Go Daddy no-no means No Daddy is no-go
High-ranking gripe nemesis nabbed by target
Go Daddy has managed to effectively gag its fiercest critics by acquiring and then shutting down the high-ranking Go Daddy gripe site: NoDaddy.com.
For over four years, No Daddy hosted a forum detailing a range of "horror stories" submitted by Go Daddy customers and disgruntled current and former employees.
Insecure.com opened the site in 2007 to protest Go Daddy's unilateral decision to seize the domain name SecLists.org, after MySpace complained that thousands of hacked user passwords had been posted to a security mailing list archived there.
NoDaddy's owners announced the closure of the site on 1 July. They wrote:
"What started to document the improper suspension of SecLists.Org grew to cover dozens of other GoDaddy scandals including shill bidding on their own domain auctions, improperly blocking users from transferring domains to other registrars, sexual harassment, constant objectification of women, killing elephants for promotional purposes, etc. We're hopeful that GoDaddy's new owners will stop these shenanigans."
They did not disclose that the shut-down would also see the site's web address transferred to Go Daddy.
Over the weekend, the Whois record for the domain name nodaddy.com started briefly displaying Go Daddy's contact information (see screen grab above) before switching to Domains By Proxy, a privacy service owned by Go Daddy.
"Sometime in July we reached an agreement between Insecure.Com LLC and GoDaddy.com to transfer the domain name NoDaddy.com," a Go Daddy spokesperson confirmed.
The shut-down announcement coincided with Go Daddy's agreement to a landmark investment deal valued at a reported $2.25bn, with KKR, Silver Lake and Technology Crossover Ventures.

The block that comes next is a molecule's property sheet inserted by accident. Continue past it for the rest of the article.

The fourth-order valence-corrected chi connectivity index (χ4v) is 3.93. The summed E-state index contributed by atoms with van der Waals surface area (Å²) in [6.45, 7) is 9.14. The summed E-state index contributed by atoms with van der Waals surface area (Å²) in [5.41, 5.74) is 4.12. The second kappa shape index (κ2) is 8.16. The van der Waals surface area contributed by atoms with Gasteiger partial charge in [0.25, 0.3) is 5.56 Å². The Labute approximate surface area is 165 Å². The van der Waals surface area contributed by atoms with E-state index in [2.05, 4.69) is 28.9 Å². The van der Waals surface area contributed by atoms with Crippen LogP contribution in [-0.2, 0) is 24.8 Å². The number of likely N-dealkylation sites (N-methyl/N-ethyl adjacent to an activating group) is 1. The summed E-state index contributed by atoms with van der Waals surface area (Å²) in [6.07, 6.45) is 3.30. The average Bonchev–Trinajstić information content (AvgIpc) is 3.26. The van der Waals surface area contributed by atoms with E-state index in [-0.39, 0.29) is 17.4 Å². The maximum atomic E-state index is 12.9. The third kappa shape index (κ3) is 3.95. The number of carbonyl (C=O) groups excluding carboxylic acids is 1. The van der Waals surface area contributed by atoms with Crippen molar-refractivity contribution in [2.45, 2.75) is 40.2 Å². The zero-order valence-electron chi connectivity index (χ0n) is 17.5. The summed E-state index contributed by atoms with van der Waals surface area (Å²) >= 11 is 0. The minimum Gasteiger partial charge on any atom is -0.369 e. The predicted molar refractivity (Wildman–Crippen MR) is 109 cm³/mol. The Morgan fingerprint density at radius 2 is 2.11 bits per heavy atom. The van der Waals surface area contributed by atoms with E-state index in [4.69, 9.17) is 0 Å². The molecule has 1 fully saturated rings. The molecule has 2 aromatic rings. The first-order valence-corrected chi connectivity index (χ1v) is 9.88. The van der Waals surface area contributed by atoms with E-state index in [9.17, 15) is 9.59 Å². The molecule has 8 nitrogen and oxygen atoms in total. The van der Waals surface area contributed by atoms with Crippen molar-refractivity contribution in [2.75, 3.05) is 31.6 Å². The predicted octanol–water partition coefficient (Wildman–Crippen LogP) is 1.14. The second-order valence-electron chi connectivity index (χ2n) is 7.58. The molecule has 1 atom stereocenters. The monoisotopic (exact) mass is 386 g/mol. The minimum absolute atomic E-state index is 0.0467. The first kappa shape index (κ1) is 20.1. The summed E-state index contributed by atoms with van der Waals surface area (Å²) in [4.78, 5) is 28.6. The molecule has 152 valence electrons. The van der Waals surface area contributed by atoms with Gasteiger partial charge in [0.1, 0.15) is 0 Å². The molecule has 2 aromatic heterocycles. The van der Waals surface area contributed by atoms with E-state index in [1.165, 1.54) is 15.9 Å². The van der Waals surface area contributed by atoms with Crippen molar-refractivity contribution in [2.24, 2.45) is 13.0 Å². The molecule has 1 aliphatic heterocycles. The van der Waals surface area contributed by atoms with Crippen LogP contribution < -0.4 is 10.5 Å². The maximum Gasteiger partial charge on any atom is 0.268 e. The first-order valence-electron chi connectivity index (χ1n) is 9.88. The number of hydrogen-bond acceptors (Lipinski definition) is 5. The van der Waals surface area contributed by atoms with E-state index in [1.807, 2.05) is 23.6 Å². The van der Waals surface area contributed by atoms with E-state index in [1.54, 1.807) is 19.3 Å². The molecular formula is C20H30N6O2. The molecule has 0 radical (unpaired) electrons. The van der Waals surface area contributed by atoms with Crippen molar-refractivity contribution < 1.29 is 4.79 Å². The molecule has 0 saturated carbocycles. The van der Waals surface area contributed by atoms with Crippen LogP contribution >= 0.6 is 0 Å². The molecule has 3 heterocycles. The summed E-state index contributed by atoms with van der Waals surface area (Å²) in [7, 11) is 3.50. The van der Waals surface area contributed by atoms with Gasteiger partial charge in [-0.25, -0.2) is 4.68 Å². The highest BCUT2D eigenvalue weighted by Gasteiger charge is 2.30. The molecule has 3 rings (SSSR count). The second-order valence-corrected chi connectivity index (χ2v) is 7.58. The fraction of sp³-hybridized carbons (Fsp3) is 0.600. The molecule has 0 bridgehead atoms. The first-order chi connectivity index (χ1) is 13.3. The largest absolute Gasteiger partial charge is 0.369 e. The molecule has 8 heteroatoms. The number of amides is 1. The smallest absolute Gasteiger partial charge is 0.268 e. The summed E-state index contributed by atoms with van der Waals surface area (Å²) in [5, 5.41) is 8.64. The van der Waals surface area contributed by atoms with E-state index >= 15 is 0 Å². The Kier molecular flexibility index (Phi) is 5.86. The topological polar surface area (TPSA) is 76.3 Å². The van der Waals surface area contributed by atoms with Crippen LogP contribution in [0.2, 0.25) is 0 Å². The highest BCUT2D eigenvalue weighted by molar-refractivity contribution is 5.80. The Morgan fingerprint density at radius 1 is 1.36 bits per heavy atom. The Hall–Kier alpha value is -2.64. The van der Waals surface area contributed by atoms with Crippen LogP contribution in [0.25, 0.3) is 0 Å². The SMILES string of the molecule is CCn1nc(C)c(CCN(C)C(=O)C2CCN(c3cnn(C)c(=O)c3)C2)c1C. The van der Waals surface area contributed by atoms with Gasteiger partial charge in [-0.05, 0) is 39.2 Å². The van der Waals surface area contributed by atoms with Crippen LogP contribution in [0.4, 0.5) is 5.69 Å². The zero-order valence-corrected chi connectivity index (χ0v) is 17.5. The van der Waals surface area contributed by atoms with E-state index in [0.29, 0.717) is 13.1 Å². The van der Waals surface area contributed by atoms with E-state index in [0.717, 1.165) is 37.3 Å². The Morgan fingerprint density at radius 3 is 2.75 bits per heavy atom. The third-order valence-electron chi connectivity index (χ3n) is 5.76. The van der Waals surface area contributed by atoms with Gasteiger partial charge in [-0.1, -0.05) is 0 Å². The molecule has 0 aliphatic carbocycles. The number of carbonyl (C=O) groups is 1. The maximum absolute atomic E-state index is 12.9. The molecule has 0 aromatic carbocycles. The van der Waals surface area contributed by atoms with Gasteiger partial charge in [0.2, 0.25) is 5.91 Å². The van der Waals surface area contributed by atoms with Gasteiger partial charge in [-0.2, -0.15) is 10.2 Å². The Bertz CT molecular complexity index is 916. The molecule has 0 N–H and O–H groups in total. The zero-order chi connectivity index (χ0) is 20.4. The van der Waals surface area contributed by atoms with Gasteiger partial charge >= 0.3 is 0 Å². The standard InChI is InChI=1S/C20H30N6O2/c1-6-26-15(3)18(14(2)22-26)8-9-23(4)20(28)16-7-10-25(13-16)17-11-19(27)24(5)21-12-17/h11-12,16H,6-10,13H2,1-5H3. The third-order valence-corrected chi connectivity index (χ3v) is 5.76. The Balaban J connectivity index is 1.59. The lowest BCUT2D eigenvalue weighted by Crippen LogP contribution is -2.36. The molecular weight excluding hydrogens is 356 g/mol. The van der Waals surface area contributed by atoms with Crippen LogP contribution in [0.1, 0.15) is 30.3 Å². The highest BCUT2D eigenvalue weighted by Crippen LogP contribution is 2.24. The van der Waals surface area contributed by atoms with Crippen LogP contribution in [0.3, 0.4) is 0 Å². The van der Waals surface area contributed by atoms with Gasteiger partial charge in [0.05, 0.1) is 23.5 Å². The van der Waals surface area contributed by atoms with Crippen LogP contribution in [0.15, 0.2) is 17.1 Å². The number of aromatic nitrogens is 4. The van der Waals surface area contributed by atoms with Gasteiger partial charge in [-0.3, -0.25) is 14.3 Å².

The deal saw Go Daddy founder Bob Parsons reduce his stake in the company to below 50 per cent for the first time, though he remains the largest shareholder. He also became executive chairman, handing the CEO mantle to COO Warren Adelman.
Go Daddy did not confirm or deny that the NoDaddy deal came at the behest of its new owners. The site's former owner did not respond to a request for comment.
NoDaddy, until its closure last week, appeared in the top five results on Google whenever anyone searched for the term "Go Daddy".
The site's forum was in recent months dominated by hundreds of vitriolic posts from one Toby Harris, who briefly worked in the company's Arizona call centre and is now suing the company for what he calls "wage theft" over allegedly mishandled overtime payments.
Harris told us in an email he plans to make the transfer of NoDaddy a "major discovery issue" in his class action lawsuit, which is currently in the pretrial evidence discovery phase. ®
I suspect the high Google rating is to do with the number of times Go Daddy is *mentioned* on the site, rather than the similarity of the domain names. Plus the number of times someone searching for Go Daddy ended up on the No Daddy site. Using Google search results to "prove" trademark infringement would be a worrying development. In any case, these days Google results seem heavily biased by your browsing history, and other peoples'.
To be fair,
...they may have had little option, if the alternative was lawsuits claiming trademark infingement by similarity. Note the claim that nodaddy.com was appearing in search results for "go daddy". In fact, they may only have been paid a nominal sum for the domain name, in return for waivers of damages.
FYI - this was in reference to the noDaddy post
referenced in the article... not about noDaddy itself. What you should be griping about now is the fact that noDaddy allowed GoDaddy to buy them out. Greedy dumbasses.